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Descemet membrane endothelial keratoplasty was more effective than a 1-week regimen of topical steroid eye drops for the treatment of Fuchs' endothelial corneal dystrophy. Treatment with either treatment did not enhance recovery or improve the functional results of this most effective procedure for corneal edema and photophobia.

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Is descemet membrane endothelial keratoplasty typically used in combination with any other treatments?

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DMEK is being combined with many different treatment modalities, though some studies have found poorer outcomes when combined with phacoemulsification. It is unclear if this is the case for DMEK as an intravitreal injection.

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How serious can fuchs' endothelial dystrophy be?

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The vision-threatening and life-threatening complications of FED can be life-threatening when untreated for a prolonged period of time. It is recommended that ophthalmologists evaluate these patients when they are younger than 46 years old because some symptoms may also occur at an older age.

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What are the common side effects of descemet membrane endothelial keratoplasty?

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Descemet membrane endothelial keratoplasty can be a rewarding method of corneal graft, especially if one of the main surgeons is experienced with this form of keratoplasty. The early postoperative period can be challenging, although patients are likely to be more comfortable with the surgery during this period as they recover from anesthesiologic and surgical pain, and have time to focus on the physical demands of postoperative rehabilitation. The main postoperative complications are usually minor, but the incidence of severe complications is not negligible.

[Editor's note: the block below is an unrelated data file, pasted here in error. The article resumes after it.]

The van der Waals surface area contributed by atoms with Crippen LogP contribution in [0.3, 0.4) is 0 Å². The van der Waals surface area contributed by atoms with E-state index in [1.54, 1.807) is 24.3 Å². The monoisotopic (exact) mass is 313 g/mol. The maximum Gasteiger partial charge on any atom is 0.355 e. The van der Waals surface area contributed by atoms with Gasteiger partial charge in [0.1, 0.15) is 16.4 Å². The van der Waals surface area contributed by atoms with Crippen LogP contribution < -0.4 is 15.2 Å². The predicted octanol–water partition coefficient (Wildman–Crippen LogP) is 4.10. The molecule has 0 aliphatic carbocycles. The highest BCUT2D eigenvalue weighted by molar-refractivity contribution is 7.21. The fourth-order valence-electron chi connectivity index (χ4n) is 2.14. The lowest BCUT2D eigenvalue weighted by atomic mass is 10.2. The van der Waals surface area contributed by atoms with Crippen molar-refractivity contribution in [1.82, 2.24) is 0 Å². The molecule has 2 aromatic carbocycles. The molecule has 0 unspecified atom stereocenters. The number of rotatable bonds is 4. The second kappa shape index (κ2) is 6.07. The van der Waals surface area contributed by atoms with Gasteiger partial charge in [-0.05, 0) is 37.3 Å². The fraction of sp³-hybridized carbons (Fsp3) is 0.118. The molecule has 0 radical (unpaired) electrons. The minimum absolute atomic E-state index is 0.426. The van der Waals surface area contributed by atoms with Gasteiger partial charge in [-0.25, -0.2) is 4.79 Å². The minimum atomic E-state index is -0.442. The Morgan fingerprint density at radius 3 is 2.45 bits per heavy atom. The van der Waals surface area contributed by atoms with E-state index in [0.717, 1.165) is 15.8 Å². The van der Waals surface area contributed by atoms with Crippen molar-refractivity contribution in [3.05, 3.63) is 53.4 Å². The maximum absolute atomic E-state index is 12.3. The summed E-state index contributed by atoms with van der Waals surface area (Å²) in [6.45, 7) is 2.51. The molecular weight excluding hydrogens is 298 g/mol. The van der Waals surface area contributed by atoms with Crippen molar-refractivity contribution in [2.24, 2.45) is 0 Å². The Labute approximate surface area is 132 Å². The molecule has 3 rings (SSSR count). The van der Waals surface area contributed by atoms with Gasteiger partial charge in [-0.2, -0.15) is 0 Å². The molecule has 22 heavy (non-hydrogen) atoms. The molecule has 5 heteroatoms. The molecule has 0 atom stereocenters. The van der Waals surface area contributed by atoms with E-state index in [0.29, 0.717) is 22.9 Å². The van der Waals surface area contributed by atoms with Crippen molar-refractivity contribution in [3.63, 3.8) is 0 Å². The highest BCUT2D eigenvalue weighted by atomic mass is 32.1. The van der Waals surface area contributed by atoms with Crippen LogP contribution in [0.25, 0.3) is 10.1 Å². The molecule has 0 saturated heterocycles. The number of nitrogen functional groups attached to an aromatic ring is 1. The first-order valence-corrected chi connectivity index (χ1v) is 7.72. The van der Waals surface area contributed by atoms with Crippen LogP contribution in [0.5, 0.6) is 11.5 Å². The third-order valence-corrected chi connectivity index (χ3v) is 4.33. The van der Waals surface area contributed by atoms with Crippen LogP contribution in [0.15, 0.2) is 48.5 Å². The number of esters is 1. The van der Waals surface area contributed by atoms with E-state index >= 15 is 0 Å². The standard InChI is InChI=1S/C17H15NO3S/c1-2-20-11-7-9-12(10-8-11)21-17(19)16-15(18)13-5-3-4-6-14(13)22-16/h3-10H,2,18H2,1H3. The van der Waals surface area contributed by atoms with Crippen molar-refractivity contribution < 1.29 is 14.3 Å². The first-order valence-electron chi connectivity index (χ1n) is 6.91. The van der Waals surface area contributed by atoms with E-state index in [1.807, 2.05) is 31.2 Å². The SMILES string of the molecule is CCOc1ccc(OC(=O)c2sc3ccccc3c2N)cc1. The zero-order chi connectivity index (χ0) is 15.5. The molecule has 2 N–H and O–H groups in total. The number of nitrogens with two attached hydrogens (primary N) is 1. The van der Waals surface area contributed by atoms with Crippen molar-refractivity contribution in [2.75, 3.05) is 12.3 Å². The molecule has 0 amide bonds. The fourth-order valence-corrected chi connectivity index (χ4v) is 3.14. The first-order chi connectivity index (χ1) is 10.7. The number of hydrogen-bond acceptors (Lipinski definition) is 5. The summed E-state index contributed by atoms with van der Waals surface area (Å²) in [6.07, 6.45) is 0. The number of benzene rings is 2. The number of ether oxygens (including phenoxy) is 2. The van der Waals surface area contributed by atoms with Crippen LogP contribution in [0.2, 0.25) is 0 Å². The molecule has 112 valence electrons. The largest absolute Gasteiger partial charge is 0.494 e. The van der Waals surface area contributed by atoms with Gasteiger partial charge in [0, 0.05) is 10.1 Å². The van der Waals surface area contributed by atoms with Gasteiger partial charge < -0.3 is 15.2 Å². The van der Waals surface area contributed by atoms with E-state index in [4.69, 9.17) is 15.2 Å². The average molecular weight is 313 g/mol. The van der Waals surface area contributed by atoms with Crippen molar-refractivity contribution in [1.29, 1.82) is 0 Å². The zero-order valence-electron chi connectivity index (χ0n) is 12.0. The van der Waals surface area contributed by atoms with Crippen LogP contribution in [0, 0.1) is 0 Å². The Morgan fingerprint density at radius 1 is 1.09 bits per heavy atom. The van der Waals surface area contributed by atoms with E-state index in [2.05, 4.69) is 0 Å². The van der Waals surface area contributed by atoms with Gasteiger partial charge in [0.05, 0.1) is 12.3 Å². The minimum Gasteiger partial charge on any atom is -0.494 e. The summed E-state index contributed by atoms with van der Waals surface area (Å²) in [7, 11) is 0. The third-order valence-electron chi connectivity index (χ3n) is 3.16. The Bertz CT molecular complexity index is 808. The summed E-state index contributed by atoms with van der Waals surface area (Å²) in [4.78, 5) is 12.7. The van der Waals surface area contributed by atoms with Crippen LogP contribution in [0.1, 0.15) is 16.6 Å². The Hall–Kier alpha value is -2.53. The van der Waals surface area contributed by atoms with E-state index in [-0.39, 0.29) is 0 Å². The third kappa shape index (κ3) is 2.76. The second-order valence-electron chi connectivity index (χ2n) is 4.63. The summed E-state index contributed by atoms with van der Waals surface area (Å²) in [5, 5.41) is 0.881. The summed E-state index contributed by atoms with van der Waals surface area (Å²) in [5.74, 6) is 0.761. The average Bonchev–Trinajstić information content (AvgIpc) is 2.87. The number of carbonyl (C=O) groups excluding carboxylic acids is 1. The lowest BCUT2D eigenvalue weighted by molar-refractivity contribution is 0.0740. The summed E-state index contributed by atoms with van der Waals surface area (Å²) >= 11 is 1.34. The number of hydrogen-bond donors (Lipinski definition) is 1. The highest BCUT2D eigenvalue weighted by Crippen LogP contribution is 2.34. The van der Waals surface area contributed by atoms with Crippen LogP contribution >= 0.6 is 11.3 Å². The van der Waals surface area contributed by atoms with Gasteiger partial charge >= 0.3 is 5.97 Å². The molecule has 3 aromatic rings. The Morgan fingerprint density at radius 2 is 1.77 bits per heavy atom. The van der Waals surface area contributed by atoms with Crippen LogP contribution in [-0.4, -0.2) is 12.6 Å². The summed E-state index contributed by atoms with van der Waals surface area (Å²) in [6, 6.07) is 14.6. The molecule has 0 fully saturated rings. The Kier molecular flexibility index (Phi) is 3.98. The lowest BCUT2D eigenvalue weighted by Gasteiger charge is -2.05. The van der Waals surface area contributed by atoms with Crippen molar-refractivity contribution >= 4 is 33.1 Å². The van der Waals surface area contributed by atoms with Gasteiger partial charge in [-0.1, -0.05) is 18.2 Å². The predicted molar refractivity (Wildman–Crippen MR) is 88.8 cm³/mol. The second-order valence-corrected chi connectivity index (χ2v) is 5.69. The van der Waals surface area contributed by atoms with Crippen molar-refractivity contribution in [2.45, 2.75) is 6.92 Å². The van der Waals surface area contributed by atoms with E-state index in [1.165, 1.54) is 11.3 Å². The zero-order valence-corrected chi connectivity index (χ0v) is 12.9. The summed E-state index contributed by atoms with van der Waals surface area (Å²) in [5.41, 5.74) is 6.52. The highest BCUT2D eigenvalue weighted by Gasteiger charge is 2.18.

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Have there been any new discoveries for treating fuchs' endothelial dystrophy?

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Currently, researchers are working on the pathogenesis of the disease. It is believed that there are various genes or combinations of genes that are involved in the development of fuchs' dystrophy, as well. Once determined, the genes will be used to block or activate the genes or proteins that are implicated in fuchs' dystrophy.

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What are the latest developments in descemet membrane endothelial keratoplasty for therapeutic use?

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The DMEK was successfully used for the management of FED in this study. It can be performed as a temporary, single-entry, endothelial-only procedure, similar to that of corneal transplants. This approach is a reasonable alternative to corneal transplantation for the management of FED in cases in which a corneal graft is rejected or in severe corneal complications. With the right conditions, DMEK can be performed with low risks and low postoperative complications.